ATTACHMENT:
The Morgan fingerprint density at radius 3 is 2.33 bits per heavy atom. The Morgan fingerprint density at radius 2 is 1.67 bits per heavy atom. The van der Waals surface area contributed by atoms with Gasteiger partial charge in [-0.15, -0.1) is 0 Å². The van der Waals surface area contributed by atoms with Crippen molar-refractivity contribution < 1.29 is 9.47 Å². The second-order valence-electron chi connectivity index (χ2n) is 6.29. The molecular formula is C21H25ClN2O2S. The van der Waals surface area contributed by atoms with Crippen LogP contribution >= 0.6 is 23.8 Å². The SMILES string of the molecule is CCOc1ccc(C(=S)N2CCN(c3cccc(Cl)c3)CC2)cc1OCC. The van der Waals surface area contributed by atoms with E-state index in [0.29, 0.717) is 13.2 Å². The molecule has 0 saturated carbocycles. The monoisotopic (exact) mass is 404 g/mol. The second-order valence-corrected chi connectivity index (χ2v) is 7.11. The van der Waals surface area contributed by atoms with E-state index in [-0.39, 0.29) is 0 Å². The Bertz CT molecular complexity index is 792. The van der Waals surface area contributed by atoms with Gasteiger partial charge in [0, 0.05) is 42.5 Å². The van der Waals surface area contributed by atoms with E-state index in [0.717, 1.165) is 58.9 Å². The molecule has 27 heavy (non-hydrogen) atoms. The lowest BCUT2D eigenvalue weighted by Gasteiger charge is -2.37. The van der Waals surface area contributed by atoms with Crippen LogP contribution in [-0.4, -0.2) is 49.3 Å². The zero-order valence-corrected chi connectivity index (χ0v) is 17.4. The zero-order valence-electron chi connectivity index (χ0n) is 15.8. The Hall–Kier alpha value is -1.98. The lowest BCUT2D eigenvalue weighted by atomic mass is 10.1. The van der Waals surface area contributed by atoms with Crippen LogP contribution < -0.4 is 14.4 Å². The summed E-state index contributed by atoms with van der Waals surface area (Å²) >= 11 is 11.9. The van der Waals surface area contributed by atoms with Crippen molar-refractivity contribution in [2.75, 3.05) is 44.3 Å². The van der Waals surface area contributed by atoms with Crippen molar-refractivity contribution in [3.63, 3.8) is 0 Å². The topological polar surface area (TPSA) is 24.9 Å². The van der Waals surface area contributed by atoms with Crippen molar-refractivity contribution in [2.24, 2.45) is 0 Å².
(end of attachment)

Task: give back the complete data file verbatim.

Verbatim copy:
The Morgan fingerprint density at radius 3 is 2.33 bits per heavy atom. The Morgan fingerprint density at radius 2 is 1.67 bits per heavy atom. The van der Waals surface area contributed by atoms with Gasteiger partial charge in [-0.15, -0.1) is 0 Å². The van der Waals surface area contributed by atoms with Crippen molar-refractivity contribution < 1.29 is 9.47 Å². The second-order valence-electron chi connectivity index (χ2n) is 6.29. The molecular formula is C21H25ClN2O2S. The van der Waals surface area contributed by atoms with Crippen LogP contribution >= 0.6 is 23.8 Å². The SMILES string of the molecule is CCOc1ccc(C(=S)N2CCN(c3cccc(Cl)c3)CC2)cc1OCC. The van der Waals surface area contributed by atoms with E-state index in [0.29, 0.717) is 13.2 Å². The molecule has 0 saturated carbocycles. The monoisotopic (exact) mass is 404 g/mol. The second-order valence-corrected chi connectivity index (χ2v) is 7.11. The van der Waals surface area contributed by atoms with E-state index in [-0.39, 0.29) is 0 Å². The Bertz CT molecular complexity index is 792. The van der Waals surface area contributed by atoms with Gasteiger partial charge in [0, 0.05) is 42.5 Å². The van der Waals surface area contributed by atoms with E-state index in [0.717, 1.165) is 58.9 Å². The molecule has 27 heavy (non-hydrogen) atoms. The lowest BCUT2D eigenvalue weighted by Gasteiger charge is -2.37. The van der Waals surface area contributed by atoms with Crippen LogP contribution in [-0.4, -0.2) is 49.3 Å². The zero-order valence-corrected chi connectivity index (χ0v) is 17.4. The zero-order valence-electron chi connectivity index (χ0n) is 15.8. The Hall–Kier alpha value is -1.98. The lowest BCUT2D eigenvalue weighted by atomic mass is 10.1. The van der Waals surface area contributed by atoms with Crippen LogP contribution < -0.4 is 14.4 Å². The summed E-state index contributed by atoms with van der Waals surface area (Å²) >= 11 is 11.9. The van der Waals surface area contributed by atoms with Crippen molar-refractivity contribution in [2.75, 3.05) is 44.3 Å². The van der Waals surface area contributed by atoms with Crippen molar-refractivity contribution in [3.63, 3.8) is 0 Å². The topological polar surface area (TPSA) is 24.9 Å². The van der Waals surface area contributed by atoms with Crippen molar-refractivity contribution in [2.24, 2.45) is 0 Å².